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Old 06-19-2013, 04:11 PM   #21
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For several weeks I have been watching the HealthCare.gov link the OP provided us hoping for some news about the Florida ACA marketplace. But I haven't found anything there, and not much on Florida.gov sites either.

Does anyone know of any source for updates on Florida?

Thanks in advance.
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Old 06-19-2013, 05:14 PM   #22
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The WSJ has interesting editorial today The young won't buy ObamaCare

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Media outlets lately have emphasized the challenge of enticing healthy young adults to sign up for ObamaCare, "exactly the type of person insurance plans, states and the federal government are counting on to make health reform work," as the L.A. Times put it. These pieces are useful as far as they go, but miss a key point that Supreme Court Justice Samuel Alito managed to convey in many fewer words during last year's Supreme Court argument on ObamaCare.
Mr. Alito pointed out that young, healthy adults today spend an average of $854 a year on health care. ObamaCare would require them to buy insurance policies expected to cost roughly $5,800. The law, then, isn't just asking them to pay for "the services that they are going to consume," he continued. "The mandate is forcing these people to provide a huge subsidy to the insurance companies . . . to subsidize services that will be received by somebody else."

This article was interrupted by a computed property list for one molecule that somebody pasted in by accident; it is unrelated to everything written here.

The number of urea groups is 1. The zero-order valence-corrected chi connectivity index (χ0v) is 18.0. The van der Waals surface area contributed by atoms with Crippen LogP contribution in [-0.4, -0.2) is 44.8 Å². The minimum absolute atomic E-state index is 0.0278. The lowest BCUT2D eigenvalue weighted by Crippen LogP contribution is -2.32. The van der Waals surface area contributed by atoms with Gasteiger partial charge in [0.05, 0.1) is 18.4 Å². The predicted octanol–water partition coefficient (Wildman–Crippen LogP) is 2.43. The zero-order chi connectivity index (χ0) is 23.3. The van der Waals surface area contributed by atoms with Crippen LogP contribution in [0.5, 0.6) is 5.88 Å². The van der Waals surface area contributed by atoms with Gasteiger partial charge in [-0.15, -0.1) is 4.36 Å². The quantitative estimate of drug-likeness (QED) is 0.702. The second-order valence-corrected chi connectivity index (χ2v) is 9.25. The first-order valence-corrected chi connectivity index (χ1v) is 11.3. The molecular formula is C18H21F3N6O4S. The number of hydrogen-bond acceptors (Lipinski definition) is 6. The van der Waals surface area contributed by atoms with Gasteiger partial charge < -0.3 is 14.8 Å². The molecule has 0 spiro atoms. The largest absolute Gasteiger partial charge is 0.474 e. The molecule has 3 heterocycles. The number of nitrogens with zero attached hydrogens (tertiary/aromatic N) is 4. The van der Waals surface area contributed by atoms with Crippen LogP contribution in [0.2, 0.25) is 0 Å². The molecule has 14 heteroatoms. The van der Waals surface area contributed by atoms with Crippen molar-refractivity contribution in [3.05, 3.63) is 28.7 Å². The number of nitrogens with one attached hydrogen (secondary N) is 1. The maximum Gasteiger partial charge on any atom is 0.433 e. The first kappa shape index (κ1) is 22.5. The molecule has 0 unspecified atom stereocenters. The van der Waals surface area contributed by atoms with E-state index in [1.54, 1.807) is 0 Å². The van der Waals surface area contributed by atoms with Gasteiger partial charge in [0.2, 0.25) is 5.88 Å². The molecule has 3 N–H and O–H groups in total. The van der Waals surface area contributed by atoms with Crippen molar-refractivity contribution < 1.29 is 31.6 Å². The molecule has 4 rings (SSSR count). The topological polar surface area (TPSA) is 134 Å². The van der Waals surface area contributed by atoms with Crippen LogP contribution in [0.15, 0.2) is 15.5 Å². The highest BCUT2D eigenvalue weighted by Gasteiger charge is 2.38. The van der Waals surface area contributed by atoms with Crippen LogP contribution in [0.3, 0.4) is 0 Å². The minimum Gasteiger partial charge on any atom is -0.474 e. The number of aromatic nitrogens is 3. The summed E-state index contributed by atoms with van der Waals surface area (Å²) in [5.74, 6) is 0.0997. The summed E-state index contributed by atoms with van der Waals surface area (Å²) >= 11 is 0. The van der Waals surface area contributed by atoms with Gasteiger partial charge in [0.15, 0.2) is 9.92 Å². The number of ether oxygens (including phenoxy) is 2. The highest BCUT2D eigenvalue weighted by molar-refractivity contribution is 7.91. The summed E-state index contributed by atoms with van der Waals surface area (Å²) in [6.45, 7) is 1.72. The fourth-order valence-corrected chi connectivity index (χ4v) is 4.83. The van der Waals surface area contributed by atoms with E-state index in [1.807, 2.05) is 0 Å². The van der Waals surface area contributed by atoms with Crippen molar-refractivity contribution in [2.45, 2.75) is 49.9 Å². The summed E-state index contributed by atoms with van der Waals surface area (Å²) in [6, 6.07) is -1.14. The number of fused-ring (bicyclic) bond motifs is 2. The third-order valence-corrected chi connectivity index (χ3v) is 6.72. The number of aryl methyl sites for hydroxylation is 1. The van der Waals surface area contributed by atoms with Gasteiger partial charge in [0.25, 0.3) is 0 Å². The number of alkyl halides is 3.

Since he puts it that way, why would they sign up for ObamaCare, especially since the alleged penalties will be negligible and likely unenforced?
Most of the pricing info I've seen provided by the article Michael has linked seem pretty affordable for us 40-60 somethings. But it looks pretty expensive from the stand point of a 20 something, struggling to find a decent job in this economy and burden by student loans.
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Old 06-19-2013, 05:52 PM   #23
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The WSJ has interesting editorial today The young won't buy ObamaCare

Most of the pricing info I've seen provided by the article Michael has linked seem pretty affordable for us 40-60 somethings. But it looks pretty expensive from the stand point of a 20 something, struggling to find a decent job in this economy and burden by student loans.
This is the big question, as young people represent a large part of the uninsured today. There is catastrophic coverage option which may appeal to many, and premium assistance for those earning less than 4 x the FPL. I can see a real struggle for a 30 year old earning 4.5 x the FPL and having to buy a full price policy with after tax $$.

Two links here for anyone interested. One is a KFF poll that shows young people want health care coverage (here) the other an interview between Ezra Klein from WonkBlog and Aaron Smith from Young Invincibles (here)
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Old 06-19-2013, 06:07 PM   #24
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And many states waited and waited and waited to decide, and some even switched their answer yet-even-later. .
No doubt some states have vacillated, or had the Feds turn down their proposal for joint projects. Those delays are understandable. However, Federal Exchanges were always a part of the ACA and several states have made clear from the start they would default to these Federal Exchanges. For those states, IMHO there is no excuse for HHS not meeting the Oct 1 deadline.

marko- Agree 100% that many feel Obamacare = totally free health care. Very, very few ave folks understand even the basics of how ACA will (hopefully) work.

MichaelB- Thanks for GAO link, although still not much 'actionable info' for individuals needing HI in Jan. IMHO affording full price HI will be a bigger struggle for those making 4.5X FPL at 55-60yo vs 30 yo (due to 2.5-3X age rate multiplier).
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Old 06-19-2013, 08:08 PM   #25